Jensen and Meckling (1976) state that agents are supposed to run the corporation efficiently and effectively on behalf of shareholders and maximize shareholders wealth. However, the agents have differing interest they want to get attractive compensation and entertain themselves at the cost of shareholders by using the free cash flows for their personal leisure and comfort and investing in low NPV projects. Agency cost arises due to the monitoring of agents’ activities by the principals to ensure the shareholders’ wealth maximization. Firms pay dividend to the shareholders to minimize agency cost; because dividend payment will reduce the cash available to agents, therefore they cannot misuse it. Easterbrook(1984) stated that the main reason for the conflict of interest between agents and principals is the ultimate claim to the firm’s earnings. Managers are more risk averter and this is one of the key reasons of the agency problem, because managers prefer to invest in low risk projects with lower rate of return. While shareholders with a well-diversified portfolio of stocks prefer to invest in high return projects with certain manageable risk. Easterbrook (1984) proposed that using capital market for new issuance could act as a tool to mitigate the monitoring problem and risk aversion behavior of managers (agents).
Investors paying high taxes for the dividends prefer to invest in companies who pay low dividend and invest the earnings for the future expansion of the business. The expansion of business will increase the share price of the firm and investors will get capital gain. In contrast, those shareholders paying low tax rates prefer dividend to the capital gains. Generally, old and retired people prefer to invest in firms paying consistent dividends. Lease, Lewellen and Schlarbaum (1976) administered a research to observe individual investors behavior using the panel data at Purdue. They suggested that, private investors prefer capital gain the most, followed by dividend income and lastly short term gains. Results were in line with the prepositions of clientele effect theory. On the other hand, research studies of Hess (1982) and Barclay (1987) did not show support for clientele effect.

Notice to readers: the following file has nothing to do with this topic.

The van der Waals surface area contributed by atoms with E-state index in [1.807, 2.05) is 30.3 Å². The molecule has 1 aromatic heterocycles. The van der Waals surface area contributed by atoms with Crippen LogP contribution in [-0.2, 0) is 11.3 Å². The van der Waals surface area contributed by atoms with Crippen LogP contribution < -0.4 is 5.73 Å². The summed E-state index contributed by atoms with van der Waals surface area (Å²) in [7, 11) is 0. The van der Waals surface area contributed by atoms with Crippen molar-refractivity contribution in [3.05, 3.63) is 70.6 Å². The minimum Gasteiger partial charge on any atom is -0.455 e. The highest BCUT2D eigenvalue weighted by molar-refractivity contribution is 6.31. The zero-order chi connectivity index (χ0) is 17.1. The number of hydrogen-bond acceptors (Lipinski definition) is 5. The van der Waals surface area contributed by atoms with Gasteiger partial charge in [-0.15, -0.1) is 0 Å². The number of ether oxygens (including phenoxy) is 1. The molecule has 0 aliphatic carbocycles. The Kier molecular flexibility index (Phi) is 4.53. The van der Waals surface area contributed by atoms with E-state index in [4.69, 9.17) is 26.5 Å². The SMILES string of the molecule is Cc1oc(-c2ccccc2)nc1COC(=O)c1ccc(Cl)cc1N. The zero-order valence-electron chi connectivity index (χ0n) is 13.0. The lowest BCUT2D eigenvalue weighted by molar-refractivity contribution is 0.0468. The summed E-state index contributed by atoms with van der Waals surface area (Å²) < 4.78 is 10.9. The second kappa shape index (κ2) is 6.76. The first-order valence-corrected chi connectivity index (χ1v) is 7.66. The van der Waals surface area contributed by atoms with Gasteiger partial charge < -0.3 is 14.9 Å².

2.2. Empirical Studies
Earlier empirical studies found profitability one of the key determinants of dividend payout (Alala, Christopher, Douglas, Robert, & Musiega, 2013). Researchers have mixed results for the relationship of profitability with dividend payout. As per Pecking order theory, internal source of financing is the most preferred source for the firms, followed by debt and finally equity financing through issuance of stocks. Amidu and Abor (2006) study results revealed negative and significant link of profitability with dividend payout. Aivazian et al. (2003) studied the impact of profitability on dividend payout and found positive relationship between profitability and dividend payout. Results of the research by Kim and Gu (2009) in US hospital industry suggested that firms having high profitability distribute bigger proportion of the profit as dividend. In Rodríguez-Pose and Gill’s (2005) research study on Malaysian companies found that profitability measured by return on equity has significant positive impact on dividend payout. Jensen (1986) suggested that firms with high profitability prefer to pay free cash flows as dividend when they do not have any investment opportunities. In Lintner’s (1956) research interviewed managers of 28 companies and asserted that managers have long-term dividend payout target.
H1: Profitability has positive impact on dividend payout.
2.2.2. Firm size